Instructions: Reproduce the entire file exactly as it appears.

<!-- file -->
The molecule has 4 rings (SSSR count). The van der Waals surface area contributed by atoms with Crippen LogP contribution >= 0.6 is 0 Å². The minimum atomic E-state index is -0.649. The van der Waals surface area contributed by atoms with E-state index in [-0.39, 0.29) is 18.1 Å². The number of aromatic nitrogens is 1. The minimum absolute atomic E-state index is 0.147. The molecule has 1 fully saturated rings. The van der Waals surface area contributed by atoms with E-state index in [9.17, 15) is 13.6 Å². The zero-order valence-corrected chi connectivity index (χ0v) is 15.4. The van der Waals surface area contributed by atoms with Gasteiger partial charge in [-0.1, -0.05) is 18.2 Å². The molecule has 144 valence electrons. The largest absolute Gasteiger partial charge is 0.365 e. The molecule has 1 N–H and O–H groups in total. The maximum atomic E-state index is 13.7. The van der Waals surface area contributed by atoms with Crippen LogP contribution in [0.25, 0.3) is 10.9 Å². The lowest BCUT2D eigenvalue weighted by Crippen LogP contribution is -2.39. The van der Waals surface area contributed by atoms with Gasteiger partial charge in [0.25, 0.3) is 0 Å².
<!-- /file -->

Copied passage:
The molecule has 4 rings (SSSR count). The van der Waals surface area contributed by atoms with Crippen LogP contribution >= 0.6 is 0 Å². The minimum atomic E-state index is -0.649. The van der Waals surface area contributed by atoms with E-state index in [-0.39, 0.29) is 18.1 Å². The number of aromatic nitrogens is 1. The minimum absolute atomic E-state index is 0.147. The molecule has 1 fully saturated rings. The van der Waals surface area contributed by atoms with E-state index in [9.17, 15) is 13.6 Å². The zero-order valence-corrected chi connectivity index (χ0v) is 15.4. The van der Waals surface area contributed by atoms with Gasteiger partial charge in [-0.1, -0.05) is 18.2 Å². The molecule has 144 valence electrons. The largest absolute Gasteiger partial charge is 0.365 e. The molecule has 1 N–H and O–H groups in total. The maximum atomic E-state index is 13.7. The van der Waals surface area contributed by atoms with Crippen LogP contribution in [0.25, 0.3) is 10.9 Å². The lowest BCUT2D eigenvalue weighted by Crippen LogP contribution is -2.39. The van der Waals surface area contributed by atoms with Gasteiger partial charge in [0.25, 0.3) is 0 Å².